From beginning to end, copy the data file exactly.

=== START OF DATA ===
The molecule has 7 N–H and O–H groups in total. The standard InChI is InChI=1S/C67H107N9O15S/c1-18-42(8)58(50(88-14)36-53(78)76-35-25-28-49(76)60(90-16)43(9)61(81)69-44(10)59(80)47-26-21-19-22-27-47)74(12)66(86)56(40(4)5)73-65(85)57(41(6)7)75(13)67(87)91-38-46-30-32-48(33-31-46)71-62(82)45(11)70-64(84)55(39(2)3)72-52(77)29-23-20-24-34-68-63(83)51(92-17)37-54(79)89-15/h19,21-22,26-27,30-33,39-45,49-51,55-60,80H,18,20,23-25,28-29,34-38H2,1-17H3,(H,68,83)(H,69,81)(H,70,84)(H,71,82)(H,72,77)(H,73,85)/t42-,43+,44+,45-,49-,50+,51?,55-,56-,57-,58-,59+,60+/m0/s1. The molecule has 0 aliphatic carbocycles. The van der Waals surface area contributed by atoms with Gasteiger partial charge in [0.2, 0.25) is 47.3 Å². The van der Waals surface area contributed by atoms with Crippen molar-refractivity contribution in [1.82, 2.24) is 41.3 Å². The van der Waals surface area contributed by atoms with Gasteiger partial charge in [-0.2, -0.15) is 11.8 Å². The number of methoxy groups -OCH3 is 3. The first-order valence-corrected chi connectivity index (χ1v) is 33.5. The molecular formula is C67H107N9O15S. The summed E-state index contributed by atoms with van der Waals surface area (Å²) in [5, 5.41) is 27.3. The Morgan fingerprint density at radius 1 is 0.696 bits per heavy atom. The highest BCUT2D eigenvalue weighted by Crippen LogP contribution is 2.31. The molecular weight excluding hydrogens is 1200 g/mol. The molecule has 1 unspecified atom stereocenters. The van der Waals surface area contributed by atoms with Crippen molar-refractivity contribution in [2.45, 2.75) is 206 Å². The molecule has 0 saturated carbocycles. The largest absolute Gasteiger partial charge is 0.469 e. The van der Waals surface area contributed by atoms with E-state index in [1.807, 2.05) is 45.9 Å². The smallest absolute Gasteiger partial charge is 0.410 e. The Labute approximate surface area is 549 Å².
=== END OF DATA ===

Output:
The molecule has 7 N–H and O–H groups in total. The standard InChI is InChI=1S/C67H107N9O15S/c1-18-42(8)58(50(88-14)36-53(78)76-35-25-28-49(76)60(90-16)43(9)61(81)69-44(10)59(80)47-26-21-19-22-27-47)74(12)66(86)56(40(4)5)73-65(85)57(41(6)7)75(13)67(87)91-38-46-30-32-48(33-31-46)71-62(82)45(11)70-64(84)55(39(2)3)72-52(77)29-23-20-24-34-68-63(83)51(92-17)37-54(79)89-15/h19,21-22,26-27,30-33,39-45,49-51,55-60,80H,18,20,23-25,28-29,34-38H2,1-17H3,(H,68,83)(H,69,81)(H,70,84)(H,71,82)(H,72,77)(H,73,85)/t42-,43+,44+,45-,49-,50+,51?,55-,56-,57-,58-,59+,60+/m0/s1. The molecule has 0 aliphatic carbocycles. The van der Waals surface area contributed by atoms with Gasteiger partial charge in [0.2, 0.25) is 47.3 Å². The van der Waals surface area contributed by atoms with Crippen molar-refractivity contribution in [1.82, 2.24) is 41.3 Å². The van der Waals surface area contributed by atoms with Gasteiger partial charge in [-0.2, -0.15) is 11.8 Å². The number of methoxy groups -OCH3 is 3. The first-order valence-corrected chi connectivity index (χ1v) is 33.5. The molecular formula is C67H107N9O15S. The summed E-state index contributed by atoms with van der Waals surface area (Å²) in [5, 5.41) is 27.3. The Morgan fingerprint density at radius 1 is 0.696 bits per heavy atom. The highest BCUT2D eigenvalue weighted by Crippen LogP contribution is 2.31. The molecular weight excluding hydrogens is 1200 g/mol. The molecule has 1 unspecified atom stereocenters. The van der Waals surface area contributed by atoms with Crippen molar-refractivity contribution in [2.45, 2.75) is 206 Å². The molecule has 0 saturated carbocycles. The largest absolute Gasteiger partial charge is 0.469 e. The van der Waals surface area contributed by atoms with E-state index in [1.807, 2.05) is 45.9 Å². The smallest absolute Gasteiger partial charge is 0.410 e. The Labute approximate surface area is 549 Å².